COLUMBIA, S.C. — A pathologist testified Monday that there were more than 100 stab wounds on a South Carolina university student killed by a man who attacked her after she mistakenly thought his car was her Uber ride. There was also so little blood left in 21-year-old Samantha Josephson’s body — 20 milliliters (1.3 tablespoons) when a body typically has at least 4 liters (1 gallon) — that workers at her autopsy struggled to get enough blood for routine testing, said Dr. Thomas Beaver. He conducted the examination of the woman after her death. The murder and kidnapping trial of Nathaniel Rowland entered its second week Monday as Beaver spent an hour methodically detailing the roughly 120 separate stab wounds on Josephson’s body. He said he didn’t have an exact number because there were so many. It gets to a point where it really doesn’t add much to the report,” said Beaver, a pathologist at the Medical University of South Carolina.
Beaver said almost all the stab wounds were to Josephson’s head, arms, chest, and back, and several of the injuries would have penetrated into her brain or neck and been fatal. He took 170 photos and 13 X-rays.
“There were a lot of injuries,” Beaver said.
Josephson got into Rowland’s car in March 2019, thinking it was her Uber ride back to her house, prosecutors said. Instead, investigators said the University of South Carolina student from Robbinsville, New Jersey, found herself trapped in the back seat because Rowland had the childproof lock on.
Prosecutors have taken a methodical approach to the entire trial. Before Beaver took the stand, they linked Josephson’s blood to areas all over Rowland’s Chevrolet Impala, a knife with two blades and cleaning supplies in the trash behind his girlfriend’s home and on a sock and bandana owned by Rowland. The prosecution has introduced a mountain of other scientific evidence, from matching a footprint found on a rear window of Rowland’s vehicle to Josephson to cellphone data showing he was in the area where her body was found some 65 miles (105 kilometers) from where she was last seen in Columbia’s Five Points entertainment district.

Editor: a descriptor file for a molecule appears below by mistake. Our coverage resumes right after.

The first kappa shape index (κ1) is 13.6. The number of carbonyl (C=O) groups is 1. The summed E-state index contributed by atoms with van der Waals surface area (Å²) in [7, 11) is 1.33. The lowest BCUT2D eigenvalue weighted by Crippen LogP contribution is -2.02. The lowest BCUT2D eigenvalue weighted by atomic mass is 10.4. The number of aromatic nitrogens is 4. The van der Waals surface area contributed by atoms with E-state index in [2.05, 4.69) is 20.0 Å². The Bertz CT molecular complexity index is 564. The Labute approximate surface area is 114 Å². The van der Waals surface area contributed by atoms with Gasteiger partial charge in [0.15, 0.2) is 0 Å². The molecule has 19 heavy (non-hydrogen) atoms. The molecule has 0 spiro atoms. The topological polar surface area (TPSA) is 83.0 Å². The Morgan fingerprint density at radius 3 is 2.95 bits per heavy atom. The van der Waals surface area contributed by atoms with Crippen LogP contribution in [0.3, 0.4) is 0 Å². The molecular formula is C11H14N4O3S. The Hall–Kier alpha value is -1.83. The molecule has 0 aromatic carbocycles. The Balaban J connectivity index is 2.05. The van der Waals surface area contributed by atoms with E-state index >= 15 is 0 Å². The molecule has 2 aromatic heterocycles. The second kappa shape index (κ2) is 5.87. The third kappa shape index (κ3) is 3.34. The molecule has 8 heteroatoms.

Another witness said DNA found under Rowland’s fingernails matched Josephson’s genetic material.
In previous testimony, Rowland’s attorneys have pointed out scientists weren’t absolutely sure Rowland’s DNA was on the knife, and his genetic material wasn’t in other places it might be expected.
Their questioning has also shown that while Josephson appeared to fight her attacker — she had several stab wounds that went all the way through her hands — none of Rowland’s DNA was found on her or under her fingernails. No visible marks were found on Rowland after his arrest.
Beaver testified he was confident the knife with two blades taken from the trash can of Rowland’s girlfriend was used to kill Josephson. But on cross-examination, Beaver told a defense attorney that he Googled hundreds of pictures of knives after the autopsy to figure out what could have caused the unique wounds and sent investigators a photo of a different-looking weapon.
Rowland faces up to life in prison if convicted. Prosecutors did not choose to seek the death penalty.
Josephson’s death turned a national spotlight on ride-hailing safety and led to some changes, including more prominent displays of driver’s license plates. It is being streamed across the country by Court TV.